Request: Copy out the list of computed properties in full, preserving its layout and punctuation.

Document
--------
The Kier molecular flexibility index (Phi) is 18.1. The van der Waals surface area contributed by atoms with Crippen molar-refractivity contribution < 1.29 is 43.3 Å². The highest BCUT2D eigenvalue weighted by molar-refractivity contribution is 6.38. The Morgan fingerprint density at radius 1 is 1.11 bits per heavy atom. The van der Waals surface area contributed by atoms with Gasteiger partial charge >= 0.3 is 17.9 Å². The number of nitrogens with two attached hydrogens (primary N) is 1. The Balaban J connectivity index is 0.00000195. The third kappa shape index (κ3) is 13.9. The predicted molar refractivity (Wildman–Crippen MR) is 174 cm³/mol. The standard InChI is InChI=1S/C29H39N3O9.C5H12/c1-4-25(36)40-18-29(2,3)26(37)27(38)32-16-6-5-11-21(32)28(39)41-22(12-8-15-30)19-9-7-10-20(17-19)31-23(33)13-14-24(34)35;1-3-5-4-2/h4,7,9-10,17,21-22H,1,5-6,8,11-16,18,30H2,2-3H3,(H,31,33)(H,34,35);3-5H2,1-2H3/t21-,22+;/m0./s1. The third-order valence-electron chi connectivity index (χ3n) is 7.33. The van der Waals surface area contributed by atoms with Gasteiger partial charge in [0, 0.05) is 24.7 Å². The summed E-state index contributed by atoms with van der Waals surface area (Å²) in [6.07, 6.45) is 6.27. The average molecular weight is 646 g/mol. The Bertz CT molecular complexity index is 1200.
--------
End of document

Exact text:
The Kier molecular flexibility index (Phi) is 18.1. The van der Waals surface area contributed by atoms with Crippen molar-refractivity contribution < 1.29 is 43.3 Å². The highest BCUT2D eigenvalue weighted by molar-refractivity contribution is 6.38. The Morgan fingerprint density at radius 1 is 1.11 bits per heavy atom. The van der Waals surface area contributed by atoms with Gasteiger partial charge >= 0.3 is 17.9 Å². The number of nitrogens with two attached hydrogens (primary N) is 1. The Balaban J connectivity index is 0.00000195. The third kappa shape index (κ3) is 13.9. The predicted molar refractivity (Wildman–Crippen MR) is 174 cm³/mol. The standard InChI is InChI=1S/C29H39N3O9.C5H12/c1-4-25(36)40-18-29(2,3)26(37)27(38)32-16-6-5-11-21(32)28(39)41-22(12-8-15-30)19-9-7-10-20(17-19)31-23(33)13-14-24(34)35;1-3-5-4-2/h4,7,9-10,17,21-22H,1,5-6,8,11-16,18,30H2,2-3H3,(H,31,33)(H,34,35);3-5H2,1-2H3/t21-,22+;/m0./s1. The third-order valence-electron chi connectivity index (χ3n) is 7.33. The van der Waals surface area contributed by atoms with Gasteiger partial charge in [0, 0.05) is 24.7 Å². The summed E-state index contributed by atoms with van der Waals surface area (Å²) in [6.07, 6.45) is 6.27. The average molecular weight is 646 g/mol. The Bertz CT molecular complexity index is 1200.